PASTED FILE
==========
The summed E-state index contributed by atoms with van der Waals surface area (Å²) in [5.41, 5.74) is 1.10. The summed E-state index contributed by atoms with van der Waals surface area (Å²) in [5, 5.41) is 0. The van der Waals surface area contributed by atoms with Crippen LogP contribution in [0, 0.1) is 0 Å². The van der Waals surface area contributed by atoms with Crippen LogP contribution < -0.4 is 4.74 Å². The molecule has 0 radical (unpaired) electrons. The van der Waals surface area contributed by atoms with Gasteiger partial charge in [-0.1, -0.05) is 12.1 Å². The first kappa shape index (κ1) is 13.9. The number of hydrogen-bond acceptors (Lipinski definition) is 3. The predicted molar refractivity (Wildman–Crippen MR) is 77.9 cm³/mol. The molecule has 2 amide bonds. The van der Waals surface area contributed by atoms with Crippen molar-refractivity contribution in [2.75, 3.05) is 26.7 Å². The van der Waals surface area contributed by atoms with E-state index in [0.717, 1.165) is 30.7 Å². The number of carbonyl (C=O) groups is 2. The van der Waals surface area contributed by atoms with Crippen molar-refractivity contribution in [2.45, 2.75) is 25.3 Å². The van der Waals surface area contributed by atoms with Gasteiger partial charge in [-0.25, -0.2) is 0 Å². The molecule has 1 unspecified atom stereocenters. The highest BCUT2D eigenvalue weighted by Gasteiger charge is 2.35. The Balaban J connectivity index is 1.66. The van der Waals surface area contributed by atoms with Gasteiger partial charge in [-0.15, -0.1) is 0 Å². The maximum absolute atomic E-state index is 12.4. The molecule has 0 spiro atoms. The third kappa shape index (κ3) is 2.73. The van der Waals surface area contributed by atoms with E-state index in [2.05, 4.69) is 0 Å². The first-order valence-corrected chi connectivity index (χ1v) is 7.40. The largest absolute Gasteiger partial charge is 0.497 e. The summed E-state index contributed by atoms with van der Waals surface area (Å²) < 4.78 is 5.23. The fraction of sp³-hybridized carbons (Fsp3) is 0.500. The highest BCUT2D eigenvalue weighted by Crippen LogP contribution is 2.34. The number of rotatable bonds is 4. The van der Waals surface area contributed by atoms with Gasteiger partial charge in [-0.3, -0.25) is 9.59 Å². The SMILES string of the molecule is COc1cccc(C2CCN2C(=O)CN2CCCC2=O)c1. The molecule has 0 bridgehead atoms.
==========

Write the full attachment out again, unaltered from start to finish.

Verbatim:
The summed E-state index contributed by atoms with van der Waals surface area (Å²) in [5.41, 5.74) is 1.10. The summed E-state index contributed by atoms with van der Waals surface area (Å²) in [5, 5.41) is 0. The van der Waals surface area contributed by atoms with Crippen LogP contribution in [0, 0.1) is 0 Å². The van der Waals surface area contributed by atoms with Crippen LogP contribution < -0.4 is 4.74 Å². The molecule has 0 radical (unpaired) electrons. The van der Waals surface area contributed by atoms with Gasteiger partial charge in [-0.1, -0.05) is 12.1 Å². The first kappa shape index (κ1) is 13.9. The number of hydrogen-bond acceptors (Lipinski definition) is 3. The predicted molar refractivity (Wildman–Crippen MR) is 77.9 cm³/mol. The molecule has 2 amide bonds. The van der Waals surface area contributed by atoms with Crippen molar-refractivity contribution in [2.75, 3.05) is 26.7 Å². The van der Waals surface area contributed by atoms with E-state index in [0.717, 1.165) is 30.7 Å². The number of carbonyl (C=O) groups is 2. The van der Waals surface area contributed by atoms with Crippen molar-refractivity contribution in [2.45, 2.75) is 25.3 Å². The van der Waals surface area contributed by atoms with Gasteiger partial charge in [-0.25, -0.2) is 0 Å². The molecule has 1 unspecified atom stereocenters. The highest BCUT2D eigenvalue weighted by Gasteiger charge is 2.35. The Balaban J connectivity index is 1.66. The van der Waals surface area contributed by atoms with Gasteiger partial charge in [-0.15, -0.1) is 0 Å². The maximum absolute atomic E-state index is 12.4. The molecule has 0 spiro atoms. The third kappa shape index (κ3) is 2.73. The van der Waals surface area contributed by atoms with E-state index in [2.05, 4.69) is 0 Å². The first-order valence-corrected chi connectivity index (χ1v) is 7.40. The largest absolute Gasteiger partial charge is 0.497 e. The summed E-state index contributed by atoms with van der Waals surface area (Å²) < 4.78 is 5.23. The fraction of sp³-hybridized carbons (Fsp3) is 0.500. The highest BCUT2D eigenvalue weighted by Crippen LogP contribution is 2.34. The number of rotatable bonds is 4. The van der Waals surface area contributed by atoms with Gasteiger partial charge in [-0.3, -0.25) is 9.59 Å². The SMILES string of the molecule is COc1cccc(C2CCN2C(=O)CN2CCCC2=O)c1. The molecule has 0 bridgehead atoms.